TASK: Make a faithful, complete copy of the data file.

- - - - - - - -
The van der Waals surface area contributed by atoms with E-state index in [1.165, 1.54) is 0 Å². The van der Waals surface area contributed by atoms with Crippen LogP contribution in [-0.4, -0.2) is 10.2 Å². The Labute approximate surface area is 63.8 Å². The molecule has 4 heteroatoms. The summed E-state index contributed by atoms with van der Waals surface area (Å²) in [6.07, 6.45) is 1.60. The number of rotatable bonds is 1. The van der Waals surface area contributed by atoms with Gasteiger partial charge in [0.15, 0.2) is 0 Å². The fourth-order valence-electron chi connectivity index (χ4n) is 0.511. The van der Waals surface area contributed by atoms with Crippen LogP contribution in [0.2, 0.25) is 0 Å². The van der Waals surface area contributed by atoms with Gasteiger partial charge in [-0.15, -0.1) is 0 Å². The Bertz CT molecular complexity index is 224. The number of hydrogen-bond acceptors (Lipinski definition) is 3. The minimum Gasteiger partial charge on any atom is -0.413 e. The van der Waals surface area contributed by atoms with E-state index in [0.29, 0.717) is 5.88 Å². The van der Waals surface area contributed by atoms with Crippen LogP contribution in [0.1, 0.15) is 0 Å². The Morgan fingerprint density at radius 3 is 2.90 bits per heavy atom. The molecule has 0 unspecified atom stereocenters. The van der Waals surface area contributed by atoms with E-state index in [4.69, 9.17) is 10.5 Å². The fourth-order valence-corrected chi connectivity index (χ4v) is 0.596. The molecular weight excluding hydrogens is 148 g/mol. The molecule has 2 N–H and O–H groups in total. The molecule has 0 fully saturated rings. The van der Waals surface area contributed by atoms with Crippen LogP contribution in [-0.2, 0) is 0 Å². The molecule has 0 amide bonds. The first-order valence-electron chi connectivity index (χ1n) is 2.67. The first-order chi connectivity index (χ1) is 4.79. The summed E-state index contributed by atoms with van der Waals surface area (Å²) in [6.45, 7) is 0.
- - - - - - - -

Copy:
The van der Waals surface area contributed by atoms with E-state index in [1.165, 1.54) is 0 Å². The van der Waals surface area contributed by atoms with Crippen LogP contribution in [-0.4, -0.2) is 10.2 Å². The Labute approximate surface area is 63.8 Å². The molecule has 4 heteroatoms. The summed E-state index contributed by atoms with van der Waals surface area (Å²) in [6.07, 6.45) is 1.60. The number of rotatable bonds is 1. The van der Waals surface area contributed by atoms with Gasteiger partial charge in [0.15, 0.2) is 0 Å². The fourth-order valence-electron chi connectivity index (χ4n) is 0.511. The van der Waals surface area contributed by atoms with Crippen LogP contribution in [0.2, 0.25) is 0 Å². The van der Waals surface area contributed by atoms with Gasteiger partial charge in [-0.15, -0.1) is 0 Å². The Bertz CT molecular complexity index is 224. The number of hydrogen-bond acceptors (Lipinski definition) is 3. The minimum Gasteiger partial charge on any atom is -0.413 e. The van der Waals surface area contributed by atoms with E-state index in [0.29, 0.717) is 5.88 Å². The van der Waals surface area contributed by atoms with Crippen LogP contribution in [0.1, 0.15) is 0 Å². The Morgan fingerprint density at radius 3 is 2.90 bits per heavy atom. The molecule has 0 unspecified atom stereocenters. The van der Waals surface area contributed by atoms with E-state index in [4.69, 9.17) is 10.5 Å². The fourth-order valence-corrected chi connectivity index (χ4v) is 0.596. The molecular weight excluding hydrogens is 148 g/mol. The molecule has 2 N–H and O–H groups in total. The molecule has 0 fully saturated rings. The van der Waals surface area contributed by atoms with Crippen LogP contribution in [-0.2, 0) is 0 Å². The molecule has 0 amide bonds. The first-order valence-electron chi connectivity index (χ1n) is 2.67. The first-order chi connectivity index (χ1) is 4.79. The summed E-state index contributed by atoms with van der Waals surface area (Å²) in [6.45, 7) is 0.